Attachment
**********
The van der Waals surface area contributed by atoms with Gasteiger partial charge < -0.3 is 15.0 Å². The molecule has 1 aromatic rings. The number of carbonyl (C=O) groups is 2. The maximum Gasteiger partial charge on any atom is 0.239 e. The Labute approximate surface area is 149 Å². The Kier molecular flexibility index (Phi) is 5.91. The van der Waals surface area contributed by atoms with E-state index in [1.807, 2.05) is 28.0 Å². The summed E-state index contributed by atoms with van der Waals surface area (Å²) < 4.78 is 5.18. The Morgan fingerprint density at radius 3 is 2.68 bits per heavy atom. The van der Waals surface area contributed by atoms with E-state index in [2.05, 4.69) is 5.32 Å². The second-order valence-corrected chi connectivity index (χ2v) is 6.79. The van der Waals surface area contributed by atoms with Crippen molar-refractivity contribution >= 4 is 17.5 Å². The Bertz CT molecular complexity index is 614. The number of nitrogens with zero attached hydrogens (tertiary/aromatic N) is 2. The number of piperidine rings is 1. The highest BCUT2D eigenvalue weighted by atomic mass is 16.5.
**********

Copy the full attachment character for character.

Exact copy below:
The van der Waals surface area contributed by atoms with Gasteiger partial charge < -0.3 is 15.0 Å². The molecule has 1 aromatic rings. The number of carbonyl (C=O) groups is 2. The maximum Gasteiger partial charge on any atom is 0.239 e. The Labute approximate surface area is 149 Å². The Kier molecular flexibility index (Phi) is 5.91. The van der Waals surface area contributed by atoms with E-state index in [1.807, 2.05) is 28.0 Å². The summed E-state index contributed by atoms with van der Waals surface area (Å²) < 4.78 is 5.18. The Morgan fingerprint density at radius 3 is 2.68 bits per heavy atom. The van der Waals surface area contributed by atoms with E-state index in [2.05, 4.69) is 5.32 Å². The second-order valence-corrected chi connectivity index (χ2v) is 6.79. The van der Waals surface area contributed by atoms with Crippen molar-refractivity contribution >= 4 is 17.5 Å². The Bertz CT molecular complexity index is 614. The number of nitrogens with zero attached hydrogens (tertiary/aromatic N) is 2. The number of piperidine rings is 1. The highest BCUT2D eigenvalue weighted by atomic mass is 16.5.